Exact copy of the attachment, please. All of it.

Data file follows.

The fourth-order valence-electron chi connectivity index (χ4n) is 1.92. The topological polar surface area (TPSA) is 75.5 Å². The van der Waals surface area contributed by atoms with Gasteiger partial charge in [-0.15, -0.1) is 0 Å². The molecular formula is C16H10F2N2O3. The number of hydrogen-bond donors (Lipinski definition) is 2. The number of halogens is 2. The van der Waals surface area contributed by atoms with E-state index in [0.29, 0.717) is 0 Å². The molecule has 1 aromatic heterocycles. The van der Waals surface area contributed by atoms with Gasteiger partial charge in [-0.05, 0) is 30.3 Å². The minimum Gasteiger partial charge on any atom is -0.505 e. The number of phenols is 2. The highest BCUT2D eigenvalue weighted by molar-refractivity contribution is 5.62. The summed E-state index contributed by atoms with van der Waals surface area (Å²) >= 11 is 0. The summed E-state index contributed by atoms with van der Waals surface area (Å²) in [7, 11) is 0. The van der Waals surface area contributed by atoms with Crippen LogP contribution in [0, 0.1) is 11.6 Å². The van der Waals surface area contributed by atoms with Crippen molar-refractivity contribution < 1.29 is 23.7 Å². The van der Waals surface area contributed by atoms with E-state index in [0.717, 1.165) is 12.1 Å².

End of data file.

The fourth-order valence-electron chi connectivity index (χ4n) is 1.92. The topological polar surface area (TPSA) is 75.5 Å². The van der Waals surface area contributed by atoms with Gasteiger partial charge in [-0.15, -0.1) is 0 Å². The molecular formula is C16H10F2N2O3. The number of hydrogen-bond donors (Lipinski definition) is 2. The number of halogens is 2. The van der Waals surface area contributed by atoms with E-state index in [0.29, 0.717) is 0 Å². The molecule has 1 aromatic heterocycles. The van der Waals surface area contributed by atoms with Gasteiger partial charge in [-0.05, 0) is 30.3 Å². The minimum Gasteiger partial charge on any atom is -0.505 e. The number of phenols is 2. The highest BCUT2D eigenvalue weighted by molar-refractivity contribution is 5.62. The summed E-state index contributed by atoms with van der Waals surface area (Å²) >= 11 is 0. The summed E-state index contributed by atoms with van der Waals surface area (Å²) in [7, 11) is 0. The van der Waals surface area contributed by atoms with Crippen LogP contribution in [0, 0.1) is 11.6 Å². The van der Waals surface area contributed by atoms with Crippen molar-refractivity contribution < 1.29 is 23.7 Å². The van der Waals surface area contributed by atoms with E-state index in [0.717, 1.165) is 12.1 Å².